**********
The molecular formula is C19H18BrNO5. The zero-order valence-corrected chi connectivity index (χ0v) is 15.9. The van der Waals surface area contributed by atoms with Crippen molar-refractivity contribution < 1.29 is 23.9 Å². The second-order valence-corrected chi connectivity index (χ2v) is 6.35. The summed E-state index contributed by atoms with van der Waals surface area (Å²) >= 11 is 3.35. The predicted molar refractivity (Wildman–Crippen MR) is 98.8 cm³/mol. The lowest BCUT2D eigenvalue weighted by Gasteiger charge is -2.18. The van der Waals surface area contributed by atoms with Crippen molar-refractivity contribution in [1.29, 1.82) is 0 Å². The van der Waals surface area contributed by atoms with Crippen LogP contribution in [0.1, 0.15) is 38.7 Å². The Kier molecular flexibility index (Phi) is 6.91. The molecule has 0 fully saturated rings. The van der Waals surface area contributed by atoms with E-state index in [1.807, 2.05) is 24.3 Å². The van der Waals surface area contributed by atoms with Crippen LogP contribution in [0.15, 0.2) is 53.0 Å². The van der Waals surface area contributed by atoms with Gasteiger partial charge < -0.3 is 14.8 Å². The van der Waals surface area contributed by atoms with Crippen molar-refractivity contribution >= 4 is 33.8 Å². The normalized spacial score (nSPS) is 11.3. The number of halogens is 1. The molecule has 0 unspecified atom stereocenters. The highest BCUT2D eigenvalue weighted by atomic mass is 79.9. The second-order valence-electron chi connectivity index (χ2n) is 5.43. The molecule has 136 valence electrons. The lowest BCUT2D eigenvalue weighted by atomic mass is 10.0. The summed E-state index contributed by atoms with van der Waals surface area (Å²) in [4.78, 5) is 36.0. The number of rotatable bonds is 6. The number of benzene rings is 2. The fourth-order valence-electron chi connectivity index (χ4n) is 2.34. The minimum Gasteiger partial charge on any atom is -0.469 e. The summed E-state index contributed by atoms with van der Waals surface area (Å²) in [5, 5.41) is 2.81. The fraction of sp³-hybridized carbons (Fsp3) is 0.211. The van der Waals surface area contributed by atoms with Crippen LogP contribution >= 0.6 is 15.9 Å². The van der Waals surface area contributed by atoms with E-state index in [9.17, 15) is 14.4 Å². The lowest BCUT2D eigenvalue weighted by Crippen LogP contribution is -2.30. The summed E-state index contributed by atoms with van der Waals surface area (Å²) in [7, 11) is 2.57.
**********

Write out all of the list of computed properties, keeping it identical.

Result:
The molecular formula is C19H18BrNO5. The zero-order valence-corrected chi connectivity index (χ0v) is 15.9. The van der Waals surface area contributed by atoms with Crippen molar-refractivity contribution < 1.29 is 23.9 Å². The second-order valence-corrected chi connectivity index (χ2v) is 6.35. The summed E-state index contributed by atoms with van der Waals surface area (Å²) >= 11 is 3.35. The predicted molar refractivity (Wildman–Crippen MR) is 98.8 cm³/mol. The lowest BCUT2D eigenvalue weighted by Gasteiger charge is -2.18. The van der Waals surface area contributed by atoms with Crippen molar-refractivity contribution in [1.29, 1.82) is 0 Å². The van der Waals surface area contributed by atoms with Crippen LogP contribution in [0.1, 0.15) is 38.7 Å². The Kier molecular flexibility index (Phi) is 6.91. The molecule has 0 fully saturated rings. The van der Waals surface area contributed by atoms with E-state index in [1.807, 2.05) is 24.3 Å². The van der Waals surface area contributed by atoms with Crippen LogP contribution in [0.15, 0.2) is 53.0 Å². The van der Waals surface area contributed by atoms with Gasteiger partial charge < -0.3 is 14.8 Å². The van der Waals surface area contributed by atoms with Crippen molar-refractivity contribution >= 4 is 33.8 Å². The normalized spacial score (nSPS) is 11.3. The number of halogens is 1. The molecule has 0 unspecified atom stereocenters. The highest BCUT2D eigenvalue weighted by atomic mass is 79.9. The second-order valence-electron chi connectivity index (χ2n) is 5.43. The molecule has 136 valence electrons. The lowest BCUT2D eigenvalue weighted by atomic mass is 10.0. The summed E-state index contributed by atoms with van der Waals surface area (Å²) in [4.78, 5) is 36.0. The number of rotatable bonds is 6. The number of benzene rings is 2. The fourth-order valence-electron chi connectivity index (χ4n) is 2.34. The minimum Gasteiger partial charge on any atom is -0.469 e. The summed E-state index contributed by atoms with van der Waals surface area (Å²) in [5, 5.41) is 2.81. The fraction of sp³-hybridized carbons (Fsp3) is 0.211. The van der Waals surface area contributed by atoms with Crippen LogP contribution >= 0.6 is 15.9 Å². The van der Waals surface area contributed by atoms with E-state index in [9.17, 15) is 14.4 Å². The lowest BCUT2D eigenvalue weighted by Crippen LogP contribution is -2.30. The summed E-state index contributed by atoms with van der Waals surface area (Å²) in [7, 11) is 2.57.